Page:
ORWH Contributes $1 Million to NIH HEAL Initiative to
Evaluate Impact of Opioids on Human Development

By Dr. Janine A. Clayton

dr claytonOne of our goals at the NIH Office of Research on Women’s Health (ORWH) is to help ensure that every woman receives—across her life course—evidence-based disease prevention and treatments tailored to her own needs, circumstances, and goals. As part of this work, and in association with the Trans-NIH Strategic Plan for Women’s Health Research, ORWH has contributed $1 million to help study the long-term impact of prenatal and postnatal opioid exposure on children’s brain development. This funding is part of NIH’s Helping to End Addiction Long-termSM (HEAL) Initiative, through which NIH is awarding nearly $1 billion in research funding in an aim to reverse the opioid crisis, which is affecting millions of Americans of all ages. 

A complex intersection of many internal and external factors affects one’s health status and response to treatments. Nowhere is this more the case than during human development. The consideration of a multidimensional framework to health—one that accounts for these internal and external factors across the life course—is critical to reducing disease burden and improving quality of life. 


Figure. The multidimensional framework represents the intersection of multiple biological factors in the context of a woman’s life over the entire course of her life.

In line with this multidimensional approach, ORWH is providing funding assistance to the HEALthy Brain and Child Development (HBCD) study as part of the NIH HEAL Initiative. The goal of this study is to better understand the effects of early opioid exposure on brain development, from the prenatal period through early childhood. Exposure to other substances—such as cannabis, alcohol, and tobacco—will also be studied. As part of their work, the researchers will investigate the potential roles of sex/gender, genetics, and social and environmental factors. They will assess variability in brain development after opioid exposure and how it contributes to cognitive, behavioral, social, and emotional function.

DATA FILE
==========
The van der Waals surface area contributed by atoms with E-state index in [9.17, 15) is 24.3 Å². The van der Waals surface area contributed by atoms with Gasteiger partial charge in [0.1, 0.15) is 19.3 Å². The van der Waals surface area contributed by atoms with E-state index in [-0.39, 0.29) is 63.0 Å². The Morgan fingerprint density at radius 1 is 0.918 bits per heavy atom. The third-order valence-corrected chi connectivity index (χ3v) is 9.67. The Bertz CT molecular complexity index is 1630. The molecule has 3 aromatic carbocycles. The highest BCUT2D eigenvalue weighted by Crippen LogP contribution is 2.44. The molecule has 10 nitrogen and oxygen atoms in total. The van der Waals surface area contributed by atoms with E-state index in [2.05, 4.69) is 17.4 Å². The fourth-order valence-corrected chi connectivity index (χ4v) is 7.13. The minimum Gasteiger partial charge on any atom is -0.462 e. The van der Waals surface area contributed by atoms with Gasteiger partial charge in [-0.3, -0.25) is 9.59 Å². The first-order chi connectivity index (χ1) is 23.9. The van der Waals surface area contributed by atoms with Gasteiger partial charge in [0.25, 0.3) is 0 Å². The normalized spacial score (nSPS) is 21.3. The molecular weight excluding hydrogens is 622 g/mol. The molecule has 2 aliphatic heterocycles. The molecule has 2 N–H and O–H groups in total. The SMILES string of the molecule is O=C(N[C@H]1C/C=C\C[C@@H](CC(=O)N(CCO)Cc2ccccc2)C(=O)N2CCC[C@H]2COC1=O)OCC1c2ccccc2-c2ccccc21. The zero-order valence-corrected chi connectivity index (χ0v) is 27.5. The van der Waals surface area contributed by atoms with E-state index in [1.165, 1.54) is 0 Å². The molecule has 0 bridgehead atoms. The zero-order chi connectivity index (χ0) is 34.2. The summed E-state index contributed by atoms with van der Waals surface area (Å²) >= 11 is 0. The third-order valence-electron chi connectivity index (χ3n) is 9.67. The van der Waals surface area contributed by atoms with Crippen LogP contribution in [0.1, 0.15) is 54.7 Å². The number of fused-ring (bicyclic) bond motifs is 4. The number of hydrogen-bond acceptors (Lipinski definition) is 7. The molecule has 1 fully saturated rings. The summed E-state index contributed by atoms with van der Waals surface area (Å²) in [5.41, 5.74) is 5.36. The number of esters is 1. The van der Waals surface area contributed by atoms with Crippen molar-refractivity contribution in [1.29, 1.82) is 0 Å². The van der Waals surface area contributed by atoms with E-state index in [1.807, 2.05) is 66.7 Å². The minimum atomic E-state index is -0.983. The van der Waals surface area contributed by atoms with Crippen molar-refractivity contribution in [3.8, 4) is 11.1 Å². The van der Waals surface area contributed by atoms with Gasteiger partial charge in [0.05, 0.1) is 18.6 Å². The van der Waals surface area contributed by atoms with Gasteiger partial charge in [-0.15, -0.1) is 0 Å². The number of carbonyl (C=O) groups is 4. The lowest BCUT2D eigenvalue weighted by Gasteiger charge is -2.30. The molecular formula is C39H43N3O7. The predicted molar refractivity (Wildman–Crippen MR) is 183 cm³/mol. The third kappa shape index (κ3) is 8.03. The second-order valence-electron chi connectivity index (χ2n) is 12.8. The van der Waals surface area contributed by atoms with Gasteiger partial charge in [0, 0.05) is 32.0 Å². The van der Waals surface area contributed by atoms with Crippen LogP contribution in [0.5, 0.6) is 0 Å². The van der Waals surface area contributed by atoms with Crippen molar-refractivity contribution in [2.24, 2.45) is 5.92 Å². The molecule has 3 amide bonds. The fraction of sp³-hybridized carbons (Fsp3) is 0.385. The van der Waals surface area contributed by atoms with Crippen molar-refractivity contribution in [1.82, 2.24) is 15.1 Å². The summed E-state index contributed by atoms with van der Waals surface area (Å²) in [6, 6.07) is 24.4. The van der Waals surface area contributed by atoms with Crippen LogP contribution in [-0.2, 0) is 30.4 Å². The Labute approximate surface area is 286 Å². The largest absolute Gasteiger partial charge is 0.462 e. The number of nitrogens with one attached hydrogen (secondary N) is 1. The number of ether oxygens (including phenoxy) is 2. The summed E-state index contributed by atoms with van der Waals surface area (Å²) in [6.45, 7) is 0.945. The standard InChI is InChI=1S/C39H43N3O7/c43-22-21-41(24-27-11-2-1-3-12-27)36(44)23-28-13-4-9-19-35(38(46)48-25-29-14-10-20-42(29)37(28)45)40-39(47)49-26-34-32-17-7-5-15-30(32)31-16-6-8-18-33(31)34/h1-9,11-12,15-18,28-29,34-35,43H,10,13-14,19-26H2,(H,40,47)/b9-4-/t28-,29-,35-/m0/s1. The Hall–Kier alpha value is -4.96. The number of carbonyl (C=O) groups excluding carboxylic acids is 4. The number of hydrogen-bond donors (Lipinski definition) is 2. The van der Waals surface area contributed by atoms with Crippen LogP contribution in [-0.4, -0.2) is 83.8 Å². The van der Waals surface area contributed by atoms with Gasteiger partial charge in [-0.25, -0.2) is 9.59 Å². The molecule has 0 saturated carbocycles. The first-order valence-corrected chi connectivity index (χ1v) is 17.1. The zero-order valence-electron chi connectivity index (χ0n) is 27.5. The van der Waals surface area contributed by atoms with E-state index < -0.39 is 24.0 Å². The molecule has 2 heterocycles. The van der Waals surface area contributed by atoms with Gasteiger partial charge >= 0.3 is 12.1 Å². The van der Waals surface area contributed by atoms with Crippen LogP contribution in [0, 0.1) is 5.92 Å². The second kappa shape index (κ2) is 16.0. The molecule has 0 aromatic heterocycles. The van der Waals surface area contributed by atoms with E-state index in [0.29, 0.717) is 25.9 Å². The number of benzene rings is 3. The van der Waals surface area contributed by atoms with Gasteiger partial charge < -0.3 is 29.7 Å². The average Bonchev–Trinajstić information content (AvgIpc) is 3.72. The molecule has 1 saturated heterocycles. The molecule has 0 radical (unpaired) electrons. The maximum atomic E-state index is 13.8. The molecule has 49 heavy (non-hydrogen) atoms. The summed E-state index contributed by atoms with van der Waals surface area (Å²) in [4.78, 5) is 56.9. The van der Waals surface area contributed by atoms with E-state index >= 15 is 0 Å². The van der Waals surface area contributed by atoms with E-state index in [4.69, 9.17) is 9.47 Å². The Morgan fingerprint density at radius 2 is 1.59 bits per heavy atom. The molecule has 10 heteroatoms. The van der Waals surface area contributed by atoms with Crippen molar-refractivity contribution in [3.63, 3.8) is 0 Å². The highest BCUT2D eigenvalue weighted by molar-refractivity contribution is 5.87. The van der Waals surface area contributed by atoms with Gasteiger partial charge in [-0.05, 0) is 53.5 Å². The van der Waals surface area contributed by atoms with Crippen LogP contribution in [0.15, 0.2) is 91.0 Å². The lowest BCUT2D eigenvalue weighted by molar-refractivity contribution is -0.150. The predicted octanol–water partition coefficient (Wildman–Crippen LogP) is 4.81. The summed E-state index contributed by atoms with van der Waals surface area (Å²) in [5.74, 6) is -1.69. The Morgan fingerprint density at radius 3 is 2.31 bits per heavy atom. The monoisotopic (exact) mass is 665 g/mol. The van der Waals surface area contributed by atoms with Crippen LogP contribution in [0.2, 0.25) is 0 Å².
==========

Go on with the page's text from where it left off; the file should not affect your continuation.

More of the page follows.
The HBCD study group will consist of approximately 7,000 pregnant women from regions of the country greatly affected by the opioid crisis. For at least 10 years, the scientists will follow the mothers and children, who will also include some not exposed to opioids to better understand normal brain and behavioral states.

ORWH is proud to join the NIH HEAL Initiative to address the opioid crisis, particularly in the context of life course matters, and will continue to look for ways to help women, girls, boys, and men overcome this health challenge. Visit our website at www.nih.gov/women and subscribe to our quarterly publication, Women’s Health in Focus at NIH, to receive updates on progress regarding this and other ORWH work. 

I extend a special thanks to my colleagues at the following NIH Institutes, Centers, and Offices (ICOs) and at the Environmental Influences on Child Health Outcomes (ECHO) program for cofunding the HBCD study:

Supporting NIH ICOs:

  • National Institute on Drug Abuse (NIDA)
  • National Institute on Alcohol Abuse and Alcoholism (NIAAA)
  • Eunice Kennedy Shriver National Institute of Child Health and Human Development (NICHD)
  • National Institute of Environmental Health Sciences (NIEHS)
  • National Institute of Mental Health (NIMH)
  • National Institute of Neurological Disorders and Stroke (NINDS)
  • National Institute on Minority Health and Health Disparities (NIMHD)
  • Office of Research on Women’s Health (ORWH)
  • Office of Behavioral and Social Sciences Research (OBSSR)